The second half of this issue is all-out three-sided battle, as the Inhumans fight against the Reeds fight against the FF, and everybody is tense throughout.  Spider-Man and Mr. Fantastic shift to their primarily black costumes to reflect the seriousness of it all, and even THEY recognize that they probably can’t really trust their current allies in this whole mess.  Reed realizes something strange about the leader of his doppel-gang, but before he can change tactics, Medusa and Lockjaw arrive and teleport him away for an audience with Black Bolt.  The issue ends with a betrayal, a blast, some blood and somebody gets backstabbed hard (but as the great sage Barry Manilow would memorably ask, just WHO SHOT WHO?)  The art is first-rate throughout the issue, as Steve Epting delivers the goods on both mutated monstrosities and battle action, but still making an argument betwee Sue and Nathaniel Richards tense and meaningful.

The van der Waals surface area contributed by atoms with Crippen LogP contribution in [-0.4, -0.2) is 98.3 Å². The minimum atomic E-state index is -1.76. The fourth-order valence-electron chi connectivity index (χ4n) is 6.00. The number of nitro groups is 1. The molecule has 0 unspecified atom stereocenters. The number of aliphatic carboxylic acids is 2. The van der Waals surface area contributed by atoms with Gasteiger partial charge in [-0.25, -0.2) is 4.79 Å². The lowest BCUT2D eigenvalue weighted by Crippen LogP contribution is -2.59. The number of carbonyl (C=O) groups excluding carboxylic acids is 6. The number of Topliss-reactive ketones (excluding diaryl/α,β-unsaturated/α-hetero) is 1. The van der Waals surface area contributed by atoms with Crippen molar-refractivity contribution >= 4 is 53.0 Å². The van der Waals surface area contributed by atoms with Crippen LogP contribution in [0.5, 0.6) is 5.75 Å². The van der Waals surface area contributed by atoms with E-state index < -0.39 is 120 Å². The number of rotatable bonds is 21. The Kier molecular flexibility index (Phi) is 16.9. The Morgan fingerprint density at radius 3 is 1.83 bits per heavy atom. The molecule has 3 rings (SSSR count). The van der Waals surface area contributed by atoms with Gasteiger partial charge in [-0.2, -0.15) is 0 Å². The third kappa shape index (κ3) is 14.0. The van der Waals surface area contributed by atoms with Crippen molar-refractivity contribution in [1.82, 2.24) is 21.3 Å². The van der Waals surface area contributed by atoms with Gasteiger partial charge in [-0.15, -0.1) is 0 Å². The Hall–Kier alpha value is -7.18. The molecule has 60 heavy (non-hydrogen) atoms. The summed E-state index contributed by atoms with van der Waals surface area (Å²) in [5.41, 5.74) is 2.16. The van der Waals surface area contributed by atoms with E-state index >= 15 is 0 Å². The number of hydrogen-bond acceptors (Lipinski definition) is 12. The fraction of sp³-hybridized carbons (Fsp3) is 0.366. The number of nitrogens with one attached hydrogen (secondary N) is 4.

The Verdict:  Where’s Dothen?

This is a good issue, but it’s clear that one of the goals is to put the experienced comics reading public (i.e. you and me, Faithful Spoilerites) off their game and keep us guessing.  From the question of which villain revealed that he was a scorpion on the frog’s back to the question of what the Reeds are doing to the question of whether this is actually OUR Black Bolt, nothing is simple or clear here.  I can even look back to issue #7 and see that the very frustrations that I felt in reading it are intentional, which helps to ameliorate the problems I’ve been having with FF.  That said, I still feel adrift in the wilderness, and certain story beats confuse me (Why would Doom work with Reed?  Why, after decades of silence, is Black Bolt suddenly cutting loose with screams and whoops?  Where in the world is Ben Grimm during all this?  Where does the issue occur, vis a vis Fear Itself?), but all in all, it’s an impressive issue that doesn’t force one to read a big crossover to get the full tale.  FF #8 makes the grade but still leaves some confusion in my mind, earning 3.5 out of 5 stars overall.  It’s a good issue, and the more adult take on the conflict is well-handled, but I want more than I’m getting…

Rating: ★★★½☆

Faithful Spoilerite Question Of The Day:  Do you think this is the same Black Bolt we’ve known, or are we dealing with a duplicate/alternate universe/clone thingy?

 

The Author

Matthew Peterson

Matthew Peterson